Gus is a character who’s been absent for much of the season. As others have noted, however, he’s still one of the biggest forces driving everything on this show. And yet, how much do we really know about Gustavo Fring? Not much. It turns out, however, that the show’s creative team has just been waiting for the right time to delve into his past. And the results are stunning.
“Breaking Bad’s” use of flashbacks has always been top-notch. It doesn’t overdo them, which makes them all the more effective when they’re used (such as the murder of Tortuga by the Cousins early last season). And they’re certainly effective here in deepening our understanding of Gus: starting with the early shot of water slowly turning red and ending with the jarring murder of Gus’s partner Max.Gus also has problems in the present day. While he seems to have convinced the DEA and police that he’s not involved at all in Gale’s murder, Hank’s not convinced and soon ropes Walt into helping him with an off the book investigation. This ordinarily wouldn’t be a major problem, but as Mike points out it very well could become one if the cartel makes its move while Hank’s watching.
That would seem to be more than enough material for one episode, but “Breaking Bad” instead decides to throw us one more major curveball: namely, Walt figuring out that Jesse’s been lying to him about his access to Gus. While the title “Hermanos” most obviously refers to Gus and Max, it also applies to the increasingly tense relationship between Walt and Jesse. Something has to happen here, and soon. Doesn’t it?
So in short… Gus has now gone from an enigmatic, behind the scenes figure to a fully dimensional character. Hank continues to explore his suspicions about Gus: suspicions that will lead him back to Walt at some point if they don’t get him killed first. And of course, Walt grows ever more paranoid about everything (justifiably, I might add). Things are getting extremely tense and unpredictable, in other words. And that’s just the way “Breaking Bad” enthusiasts like it.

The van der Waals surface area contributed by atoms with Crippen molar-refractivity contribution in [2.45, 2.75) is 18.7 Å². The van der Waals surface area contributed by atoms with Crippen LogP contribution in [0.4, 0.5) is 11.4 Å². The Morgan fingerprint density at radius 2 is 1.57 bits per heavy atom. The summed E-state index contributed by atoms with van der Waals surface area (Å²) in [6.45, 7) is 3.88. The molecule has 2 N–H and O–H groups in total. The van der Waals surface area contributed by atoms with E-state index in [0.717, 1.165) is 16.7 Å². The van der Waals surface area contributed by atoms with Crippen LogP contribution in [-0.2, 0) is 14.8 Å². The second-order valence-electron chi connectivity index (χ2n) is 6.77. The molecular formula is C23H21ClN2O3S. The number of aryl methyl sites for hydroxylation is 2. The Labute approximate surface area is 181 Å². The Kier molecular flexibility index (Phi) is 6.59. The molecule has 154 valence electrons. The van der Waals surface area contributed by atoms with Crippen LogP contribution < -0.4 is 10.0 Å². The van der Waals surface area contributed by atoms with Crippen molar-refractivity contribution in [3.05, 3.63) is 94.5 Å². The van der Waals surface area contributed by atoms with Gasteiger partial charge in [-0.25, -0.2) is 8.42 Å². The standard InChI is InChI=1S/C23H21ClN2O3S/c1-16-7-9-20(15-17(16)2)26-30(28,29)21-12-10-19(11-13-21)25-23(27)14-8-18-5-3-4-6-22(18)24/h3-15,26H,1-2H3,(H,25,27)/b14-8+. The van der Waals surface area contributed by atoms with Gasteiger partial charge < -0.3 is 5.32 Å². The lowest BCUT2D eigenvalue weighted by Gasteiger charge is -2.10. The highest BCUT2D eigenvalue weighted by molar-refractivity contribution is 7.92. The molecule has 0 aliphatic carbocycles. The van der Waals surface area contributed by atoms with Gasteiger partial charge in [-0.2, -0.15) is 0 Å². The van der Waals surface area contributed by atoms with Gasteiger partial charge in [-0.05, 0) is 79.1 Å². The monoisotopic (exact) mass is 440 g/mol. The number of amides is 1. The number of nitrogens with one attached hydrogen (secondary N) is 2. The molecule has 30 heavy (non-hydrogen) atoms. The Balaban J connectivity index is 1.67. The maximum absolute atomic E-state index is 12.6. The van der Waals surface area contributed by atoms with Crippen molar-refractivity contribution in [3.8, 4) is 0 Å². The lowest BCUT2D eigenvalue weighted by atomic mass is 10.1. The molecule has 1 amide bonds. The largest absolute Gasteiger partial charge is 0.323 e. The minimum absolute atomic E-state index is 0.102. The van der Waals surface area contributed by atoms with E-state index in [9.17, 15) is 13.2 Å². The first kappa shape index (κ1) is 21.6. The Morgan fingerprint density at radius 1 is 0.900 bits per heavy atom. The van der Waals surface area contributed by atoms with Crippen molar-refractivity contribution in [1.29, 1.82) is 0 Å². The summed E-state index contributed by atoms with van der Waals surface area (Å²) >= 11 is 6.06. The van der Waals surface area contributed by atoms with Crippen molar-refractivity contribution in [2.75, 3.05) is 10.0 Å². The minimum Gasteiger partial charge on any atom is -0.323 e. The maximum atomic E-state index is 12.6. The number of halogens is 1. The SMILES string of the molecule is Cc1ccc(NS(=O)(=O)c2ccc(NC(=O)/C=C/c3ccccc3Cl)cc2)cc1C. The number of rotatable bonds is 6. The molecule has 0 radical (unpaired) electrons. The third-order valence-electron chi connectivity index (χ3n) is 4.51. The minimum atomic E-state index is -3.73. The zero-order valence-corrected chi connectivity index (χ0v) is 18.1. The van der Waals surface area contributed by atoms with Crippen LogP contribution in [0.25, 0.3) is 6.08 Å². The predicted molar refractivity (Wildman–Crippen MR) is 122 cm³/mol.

- The flashbacks also shine a new light on Gus’s actions earlier this season. The true reason for his rage at Gale’s murder (which he took out on Victor) is crystal clear now that we know Gale was the second of Gus’s partners to be killed.- You’ll note that this review is shorter than the previous few. Here’s the thing: not only do I not get advance screeners of this show, as a non-AMC subscriber I also don’t even get to watch it until Monday morning via Amazon Instant. As such, I don’t get my review started until Monday afternoon at the earliest. And with other things in my life (most notably this very challenging speech class) taking up more time, the only way I can continue to write lengthier (800-1000 word) reviews of this show is if I hold off on posting until Friday or Saturday. I don’t know about you, but I think that’s too long. So instead I plan to post these shorter (but still decent quality, I think) reviews either Monday evening or Tuesday morning. That seems best to me.
- However, I am open to changing my mind if any readers out there prefer the longer reviews and are willing to wait for them. So leave a comment if that’s the case, and we’ll see.